This month saw the 100th anniversary of the discovery of Machu Picchu. Its discovery by the West, that is: it was in July 1911 that Hiram Bingham, a Yale historian, was led to the already 400-year old site by a local shepherd boy, and announced the presence of the Machu Picchu estate to the world.

Machu Picchu, morning mist

I visited Machu Picchu a couple of days before its anniversary; it was glorious. A sublime city in a sublime location; the hundreds of tourists walking around could not detract from its wonderfulness. I was back in nearby Cusco, “the heart of America” for Che Guevara, and capital of the Inca empire, for the anniversary itself. To celebrate, Cusco’s main plaza saw parades, a stage with big screens, and a Peruvian folk/rock band in the evening. It also saw low-key protests, including one banner that particularly caught my eye: “100 años de la prostitución de la cultura andina”.

Elsewhere on the streets, the Incas’ conquered descendants mainly went about their business; selling chewing gum and proffering beautiful and often hand-made gloves and ch’ullus (traditional hats made from alpaca wool) to the hoards of foreign tourists, at knock down prices.

Indeed, the market for “traditional” handicrafs seems to me so saturated that it’s unlikely most of the participants make a profit from it. Many streets are lined with fairly elderly women, selling largely similar goods, and given such a large supply the natural outcome is very low prices. I bought a local factory-made alpaca ch’ullu for 10 neuvos soles (just over 3 US dollars), and a pair of handmade alpaca gloves for the same price. I resisted any temptation to haggle down from the price I was offered.

Since then I’ve made enquiries as to how long it takes a woman to make a pair of handmade gloves. The responses, from all over the Peruvian and Bolivian Andes, have varied from 1 day to 3 days, with the average response being two days. Here in Bolivia, the same type of gloves sell for 20 bolivianos, almost exactly the same price as in Peru. That means, in either country, if we optimistically hope the time of manufacture is only one day, that’s a daily income of $3, assuming (impossibly) that no time is taken to actually sell the gloves, and (impossibly) that the sale is pure profit. What’s that I hear you say? Things cost less in those sorts of countries, so $3 income a day is PLENTY. Well, maybe. But a set lunch here in Sucre’s market costs 10 bolivianos (5 neuvos soles) or $1.50, so that’s half of the day’s money gone on lunch. And we’re not talking lunch for tourists. This is the market. A bag of pasta costs 5 bolivianos. A small avocado costs another 5. A big avocado might cost 10. And that’s your income gone. You’ve had lunch. You’ve got an avocado and some pasta for dinner. Shame there’s nothing left to fund a cooking stove, fuel, crockery and cutlery, or perhaps a house.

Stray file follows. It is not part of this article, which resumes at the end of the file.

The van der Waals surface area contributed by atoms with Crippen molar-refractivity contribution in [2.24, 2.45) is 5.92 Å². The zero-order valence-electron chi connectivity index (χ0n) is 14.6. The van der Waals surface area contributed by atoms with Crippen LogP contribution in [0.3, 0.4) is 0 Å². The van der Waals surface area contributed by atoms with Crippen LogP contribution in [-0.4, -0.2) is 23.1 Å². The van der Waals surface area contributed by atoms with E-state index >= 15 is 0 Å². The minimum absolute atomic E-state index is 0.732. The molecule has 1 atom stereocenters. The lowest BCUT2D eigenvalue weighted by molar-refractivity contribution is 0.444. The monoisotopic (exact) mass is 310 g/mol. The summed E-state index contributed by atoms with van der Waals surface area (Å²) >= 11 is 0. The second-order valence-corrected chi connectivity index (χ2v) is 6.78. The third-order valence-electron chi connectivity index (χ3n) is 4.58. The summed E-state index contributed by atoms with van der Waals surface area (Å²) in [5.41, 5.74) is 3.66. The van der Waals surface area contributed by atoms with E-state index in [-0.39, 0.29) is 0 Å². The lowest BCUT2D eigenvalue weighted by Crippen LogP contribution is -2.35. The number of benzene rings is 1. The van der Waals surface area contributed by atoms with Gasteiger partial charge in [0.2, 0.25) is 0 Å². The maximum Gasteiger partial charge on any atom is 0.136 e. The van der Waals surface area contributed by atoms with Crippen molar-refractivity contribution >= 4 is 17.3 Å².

A Quechua woman in front of the big screen anniversary celebrationsOf course, I hear your say, the person making the gloves is just a woman, and she’ll be supported by her husband. Well, perhaps. Her husband, if not on the street with her, is probably out tending the animals from where the wool comes. He’s not down the phone shop talking to his stock broker, or moonlighting as a waiter at El Gato Rojo. In fact he might not be bringing in any cash at all, simply goods in kind. And he probably doesn’t own the land he’s farming.

All in all, the picture is one of poverty, and destructive competition between local producers that they bear with solidarity and dignity, if not good humour. And the difference between poverty and sustainability is the price that the Western consumer (tourist) pays. And that price cannot possibly be a fair one. What can be fair about paying someone $3 for one, maybe two or three days’ work? And here we arrive at the claim of the “prostitution” of the Andean culture. Because the quiet, respectable Aymara and Quechua locals are not simply selling their wares, they are flogging them to the lowest bidder in return for survival. Tokens of what is left of their culture, modified in style for Western consumption, become a direct drain on their minuscule wealth, flowing from their lands and their animals, through their manufacturing labour, to their labour as street-sellers, with the foreign tourist getting a nice authentic handicraft item as well as extra beer money, and the indigenous local getting the right to continue living, with exploitation occurring at every stage of the process. To add insult to injury the product is not even manufactured any longer as part of the culture itself, but for these strange outsiders who fetishise “traditional” things.